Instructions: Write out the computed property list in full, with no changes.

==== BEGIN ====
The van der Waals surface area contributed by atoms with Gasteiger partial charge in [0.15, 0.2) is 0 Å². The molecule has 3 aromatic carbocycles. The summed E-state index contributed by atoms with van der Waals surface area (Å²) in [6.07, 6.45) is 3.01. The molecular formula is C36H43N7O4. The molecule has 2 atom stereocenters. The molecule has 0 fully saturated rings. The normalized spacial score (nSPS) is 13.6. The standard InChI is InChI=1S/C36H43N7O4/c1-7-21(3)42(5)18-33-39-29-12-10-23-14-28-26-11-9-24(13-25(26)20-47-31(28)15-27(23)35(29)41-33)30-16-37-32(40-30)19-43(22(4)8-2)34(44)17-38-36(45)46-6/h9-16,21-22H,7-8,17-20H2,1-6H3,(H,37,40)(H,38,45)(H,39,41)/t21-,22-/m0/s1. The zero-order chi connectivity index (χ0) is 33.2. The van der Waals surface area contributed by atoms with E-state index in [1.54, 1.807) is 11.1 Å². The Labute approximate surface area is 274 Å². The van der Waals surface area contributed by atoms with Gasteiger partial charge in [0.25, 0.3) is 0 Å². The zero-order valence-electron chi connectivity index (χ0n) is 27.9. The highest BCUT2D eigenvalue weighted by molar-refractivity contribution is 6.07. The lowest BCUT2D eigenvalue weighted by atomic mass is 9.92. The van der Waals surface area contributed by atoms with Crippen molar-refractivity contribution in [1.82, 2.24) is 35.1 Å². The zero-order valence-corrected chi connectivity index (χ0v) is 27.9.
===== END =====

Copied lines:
The van der Waals surface area contributed by atoms with Gasteiger partial charge in [0.15, 0.2) is 0 Å². The molecule has 3 aromatic carbocycles. The summed E-state index contributed by atoms with van der Waals surface area (Å²) in [6.07, 6.45) is 3.01. The molecular formula is C36H43N7O4. The molecule has 2 atom stereocenters. The molecule has 0 fully saturated rings. The normalized spacial score (nSPS) is 13.6. The standard InChI is InChI=1S/C36H43N7O4/c1-7-21(3)42(5)18-33-39-29-12-10-23-14-28-26-11-9-24(13-25(26)20-47-31(28)15-27(23)35(29)41-33)30-16-37-32(40-30)19-43(22(4)8-2)34(44)17-38-36(45)46-6/h9-16,21-22H,7-8,17-20H2,1-6H3,(H,37,40)(H,38,45)(H,39,41)/t21-,22-/m0/s1. The zero-order chi connectivity index (χ0) is 33.2. The van der Waals surface area contributed by atoms with E-state index in [1.54, 1.807) is 11.1 Å². The Labute approximate surface area is 274 Å². The van der Waals surface area contributed by atoms with Gasteiger partial charge in [0.25, 0.3) is 0 Å². The zero-order valence-electron chi connectivity index (χ0n) is 27.9. The highest BCUT2D eigenvalue weighted by molar-refractivity contribution is 6.07. The lowest BCUT2D eigenvalue weighted by atomic mass is 9.92. The van der Waals surface area contributed by atoms with Crippen molar-refractivity contribution in [1.82, 2.24) is 35.1 Å². The zero-order valence-corrected chi connectivity index (χ0v) is 27.9.